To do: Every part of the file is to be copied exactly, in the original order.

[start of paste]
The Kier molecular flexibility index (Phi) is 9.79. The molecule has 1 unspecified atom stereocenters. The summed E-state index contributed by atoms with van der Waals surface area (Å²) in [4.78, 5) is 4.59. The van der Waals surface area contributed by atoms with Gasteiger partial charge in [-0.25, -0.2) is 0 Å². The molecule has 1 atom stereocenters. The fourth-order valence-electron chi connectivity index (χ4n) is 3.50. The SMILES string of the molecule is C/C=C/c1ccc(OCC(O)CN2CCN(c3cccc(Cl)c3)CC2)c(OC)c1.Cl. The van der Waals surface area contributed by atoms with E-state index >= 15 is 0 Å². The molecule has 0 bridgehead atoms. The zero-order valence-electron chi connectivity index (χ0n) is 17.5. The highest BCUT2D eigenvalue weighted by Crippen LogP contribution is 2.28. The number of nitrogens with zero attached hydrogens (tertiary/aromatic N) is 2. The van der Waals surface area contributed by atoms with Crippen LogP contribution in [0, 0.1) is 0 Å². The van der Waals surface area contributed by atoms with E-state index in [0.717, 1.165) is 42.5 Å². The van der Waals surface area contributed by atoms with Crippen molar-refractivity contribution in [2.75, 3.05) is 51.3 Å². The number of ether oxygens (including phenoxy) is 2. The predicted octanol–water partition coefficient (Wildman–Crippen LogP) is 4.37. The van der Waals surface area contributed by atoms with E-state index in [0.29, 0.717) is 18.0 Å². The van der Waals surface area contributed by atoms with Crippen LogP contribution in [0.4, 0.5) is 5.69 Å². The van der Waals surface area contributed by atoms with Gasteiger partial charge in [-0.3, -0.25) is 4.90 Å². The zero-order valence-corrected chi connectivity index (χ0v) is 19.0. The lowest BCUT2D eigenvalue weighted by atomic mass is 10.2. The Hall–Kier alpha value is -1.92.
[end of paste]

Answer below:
The Kier molecular flexibility index (Phi) is 9.79. The molecule has 1 unspecified atom stereocenters. The summed E-state index contributed by atoms with van der Waals surface area (Å²) in [4.78, 5) is 4.59. The van der Waals surface area contributed by atoms with Gasteiger partial charge in [-0.25, -0.2) is 0 Å². The molecule has 1 atom stereocenters. The fourth-order valence-electron chi connectivity index (χ4n) is 3.50. The SMILES string of the molecule is C/C=C/c1ccc(OCC(O)CN2CCN(c3cccc(Cl)c3)CC2)c(OC)c1.Cl. The van der Waals surface area contributed by atoms with E-state index >= 15 is 0 Å². The molecule has 0 bridgehead atoms. The zero-order valence-electron chi connectivity index (χ0n) is 17.5. The highest BCUT2D eigenvalue weighted by Crippen LogP contribution is 2.28. The number of nitrogens with zero attached hydrogens (tertiary/aromatic N) is 2. The van der Waals surface area contributed by atoms with Crippen LogP contribution in [0, 0.1) is 0 Å². The van der Waals surface area contributed by atoms with E-state index in [0.717, 1.165) is 42.5 Å². The van der Waals surface area contributed by atoms with Crippen molar-refractivity contribution in [2.75, 3.05) is 51.3 Å². The number of ether oxygens (including phenoxy) is 2. The predicted octanol–water partition coefficient (Wildman–Crippen LogP) is 4.37. The van der Waals surface area contributed by atoms with E-state index in [0.29, 0.717) is 18.0 Å². The van der Waals surface area contributed by atoms with Crippen LogP contribution in [0.4, 0.5) is 5.69 Å². The van der Waals surface area contributed by atoms with Gasteiger partial charge in [-0.3, -0.25) is 4.90 Å². The zero-order valence-corrected chi connectivity index (χ0v) is 19.0. The lowest BCUT2D eigenvalue weighted by atomic mass is 10.2. The Hall–Kier alpha value is -1.92.